Radio Interview on Gay Marriage Tonight, 7pm

Cyndi Lauper 2010(Source)

In a few hours I’ll be on Busan e-FM’s Let’s Talk Busan again, this time talking about gay marriage. You can listen on the radio at 90.5, online here (please note that you’ll have to download Windows Media Player 10 first), or via an archived version here later in the week.

For any readers who didn’t already know, I’m all for it, although I’m not very confident about seeing the issue on the political radar in Korea for at least another 15 years, and actual law changes not for another 15 after that. But I’ve often noted the extraordinary pace of change in Korean society too, so here’s hoping I’m proven wrong!

5 thoughts on “Radio Interview on Gay Marriage Tonight, 7pm

  1. I do hope Korea legalizes gay marriage, and I think it will but like you said, it probably won’t happy for another 15-20 years. Gays in Korea are very underground and you don’t see much activism. There is a smaller population of gay Koreans and due to its small size, they mostly go unnoticed. I know there are a few gay K-pop stars and hopefully as LGBT citizens become more openly accepted in Korea, you’ll see more people stand up for GLBT rights.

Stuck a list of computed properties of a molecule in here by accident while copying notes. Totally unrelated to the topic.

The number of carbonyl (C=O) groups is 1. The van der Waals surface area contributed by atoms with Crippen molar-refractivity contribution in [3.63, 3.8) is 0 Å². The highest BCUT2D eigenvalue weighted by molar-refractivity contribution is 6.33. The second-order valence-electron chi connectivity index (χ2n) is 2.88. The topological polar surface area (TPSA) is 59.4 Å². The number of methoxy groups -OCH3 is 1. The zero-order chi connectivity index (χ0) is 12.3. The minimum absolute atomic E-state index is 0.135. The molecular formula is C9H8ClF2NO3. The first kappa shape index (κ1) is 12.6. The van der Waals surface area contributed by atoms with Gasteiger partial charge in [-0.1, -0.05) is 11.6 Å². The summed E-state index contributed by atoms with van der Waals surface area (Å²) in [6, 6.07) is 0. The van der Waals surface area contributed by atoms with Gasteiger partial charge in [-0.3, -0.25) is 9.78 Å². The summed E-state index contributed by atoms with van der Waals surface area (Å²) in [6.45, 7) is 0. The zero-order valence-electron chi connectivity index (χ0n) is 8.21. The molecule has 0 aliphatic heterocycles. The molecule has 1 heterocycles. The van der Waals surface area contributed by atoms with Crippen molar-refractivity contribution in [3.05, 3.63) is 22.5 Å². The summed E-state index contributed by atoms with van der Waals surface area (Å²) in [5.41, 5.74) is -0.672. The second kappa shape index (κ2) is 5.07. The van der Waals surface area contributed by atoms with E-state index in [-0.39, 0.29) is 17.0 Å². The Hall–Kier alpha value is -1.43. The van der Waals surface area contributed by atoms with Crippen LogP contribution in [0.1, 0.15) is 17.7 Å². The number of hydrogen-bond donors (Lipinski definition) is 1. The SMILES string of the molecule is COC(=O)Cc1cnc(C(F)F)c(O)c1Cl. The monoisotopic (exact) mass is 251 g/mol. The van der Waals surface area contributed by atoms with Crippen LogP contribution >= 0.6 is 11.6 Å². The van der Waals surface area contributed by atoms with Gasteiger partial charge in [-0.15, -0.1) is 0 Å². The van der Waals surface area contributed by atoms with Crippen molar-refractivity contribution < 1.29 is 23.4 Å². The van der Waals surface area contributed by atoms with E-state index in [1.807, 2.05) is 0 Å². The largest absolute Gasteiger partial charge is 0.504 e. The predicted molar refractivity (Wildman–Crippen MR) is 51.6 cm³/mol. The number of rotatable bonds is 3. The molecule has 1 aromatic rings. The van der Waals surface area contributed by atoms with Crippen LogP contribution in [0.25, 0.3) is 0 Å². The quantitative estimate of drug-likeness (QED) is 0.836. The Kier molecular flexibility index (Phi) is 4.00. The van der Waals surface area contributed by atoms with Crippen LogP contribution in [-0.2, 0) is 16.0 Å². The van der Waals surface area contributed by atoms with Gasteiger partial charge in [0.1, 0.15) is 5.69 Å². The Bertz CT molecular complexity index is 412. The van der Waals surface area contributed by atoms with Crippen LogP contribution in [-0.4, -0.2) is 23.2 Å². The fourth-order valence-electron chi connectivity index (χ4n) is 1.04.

2. Yes, I am not holding my breath for gay marriage in Korea anytime soon. I don’t know that social conditions will ever be ripe for gay marriage as we know it in the US, and I tend to be skeptical of any “developmental” models predicting otherwise.


  3. 30 years is quite a bit of time though. Do you think gay marriage may become obsolete by then with the rapid advances in biotechnology, genetic screening, etc.?


    1. It is quite a bit of time. But from what I’ve read about LGBT issues in Korea, my own impression is that Korean attitudes are indeed very similar to what they were like in the US in the mid-1980s, with some celebrity gays here and there certainly, but very people knowing — and even fewer being able to genuinely accept — openly gay colleagues, teachers, neighbors, and so on, let alone allowing them to marry.

      As for genetic screening and on, yes, that’s definitely set to become a big issue in that timeframe, But I think the question of screening for the “gay gene” — to the extent there is one — would be framed more in terms of bioethics than civil rights (i.e., is more similar to questions of screening for things like intelligence and height than anything homosexuality or marriage-related), and not be allowed. Either way, there’ll be a lot of gays marrying well before that’s possible, and it’s hard to envisage a world where their rights are withdrawn or never granted simply because gay people will supposedly no longer be born.


      1. Why do you suppose it would not be allowed? I don’t think parents would accept such restrictions, especially with other parents and other countries utilizing biotech and genetic screening.

        You’re right that there would be gay marriage until widespread adoption of genetic technology, but presumably it would be obsolete shortly thereafter.


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